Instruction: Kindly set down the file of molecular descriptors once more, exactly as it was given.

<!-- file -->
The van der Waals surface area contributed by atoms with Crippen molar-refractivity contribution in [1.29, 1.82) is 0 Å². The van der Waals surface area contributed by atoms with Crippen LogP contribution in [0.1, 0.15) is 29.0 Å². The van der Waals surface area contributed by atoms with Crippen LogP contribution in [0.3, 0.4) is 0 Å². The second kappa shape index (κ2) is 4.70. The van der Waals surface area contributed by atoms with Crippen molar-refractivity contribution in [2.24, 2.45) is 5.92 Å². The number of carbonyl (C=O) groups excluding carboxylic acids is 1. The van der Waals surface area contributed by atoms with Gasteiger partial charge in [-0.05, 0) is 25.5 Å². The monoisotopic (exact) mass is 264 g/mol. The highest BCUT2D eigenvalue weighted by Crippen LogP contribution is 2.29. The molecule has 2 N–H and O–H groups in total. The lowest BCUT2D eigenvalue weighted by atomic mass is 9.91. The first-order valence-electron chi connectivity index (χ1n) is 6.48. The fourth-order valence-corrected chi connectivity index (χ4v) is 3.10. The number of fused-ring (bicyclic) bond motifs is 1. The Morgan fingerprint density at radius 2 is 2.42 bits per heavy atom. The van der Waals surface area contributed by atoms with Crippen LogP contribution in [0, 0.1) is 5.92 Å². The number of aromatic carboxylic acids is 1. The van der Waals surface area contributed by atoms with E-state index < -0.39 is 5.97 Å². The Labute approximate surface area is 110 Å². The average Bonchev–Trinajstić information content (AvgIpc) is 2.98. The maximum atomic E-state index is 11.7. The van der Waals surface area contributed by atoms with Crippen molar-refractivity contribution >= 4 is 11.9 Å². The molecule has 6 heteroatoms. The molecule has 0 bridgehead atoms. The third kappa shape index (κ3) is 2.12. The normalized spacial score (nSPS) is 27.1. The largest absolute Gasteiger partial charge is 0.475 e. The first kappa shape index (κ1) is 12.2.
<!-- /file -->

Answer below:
The van der Waals surface area contributed by atoms with Crippen molar-refractivity contribution in [1.29, 1.82) is 0 Å². The van der Waals surface area contributed by atoms with Crippen LogP contribution in [0.1, 0.15) is 29.0 Å². The van der Waals surface area contributed by atoms with Crippen LogP contribution in [0.3, 0.4) is 0 Å². The second kappa shape index (κ2) is 4.70. The van der Waals surface area contributed by atoms with Crippen molar-refractivity contribution in [2.24, 2.45) is 5.92 Å². The number of carbonyl (C=O) groups excluding carboxylic acids is 1. The van der Waals surface area contributed by atoms with Gasteiger partial charge in [-0.05, 0) is 25.5 Å². The monoisotopic (exact) mass is 264 g/mol. The highest BCUT2D eigenvalue weighted by Crippen LogP contribution is 2.29. The molecule has 2 N–H and O–H groups in total. The lowest BCUT2D eigenvalue weighted by atomic mass is 9.91. The first-order valence-electron chi connectivity index (χ1n) is 6.48. The fourth-order valence-corrected chi connectivity index (χ4v) is 3.10. The number of fused-ring (bicyclic) bond motifs is 1. The Morgan fingerprint density at radius 2 is 2.42 bits per heavy atom. The van der Waals surface area contributed by atoms with Crippen LogP contribution in [0, 0.1) is 5.92 Å². The number of aromatic carboxylic acids is 1. The van der Waals surface area contributed by atoms with E-state index < -0.39 is 5.97 Å². The Labute approximate surface area is 110 Å². The average Bonchev–Trinajstić information content (AvgIpc) is 2.98. The maximum atomic E-state index is 11.7. The van der Waals surface area contributed by atoms with Crippen molar-refractivity contribution >= 4 is 11.9 Å². The molecule has 6 heteroatoms. The molecule has 0 bridgehead atoms. The third kappa shape index (κ3) is 2.12. The normalized spacial score (nSPS) is 27.1. The largest absolute Gasteiger partial charge is 0.475 e. The first kappa shape index (κ1) is 12.2.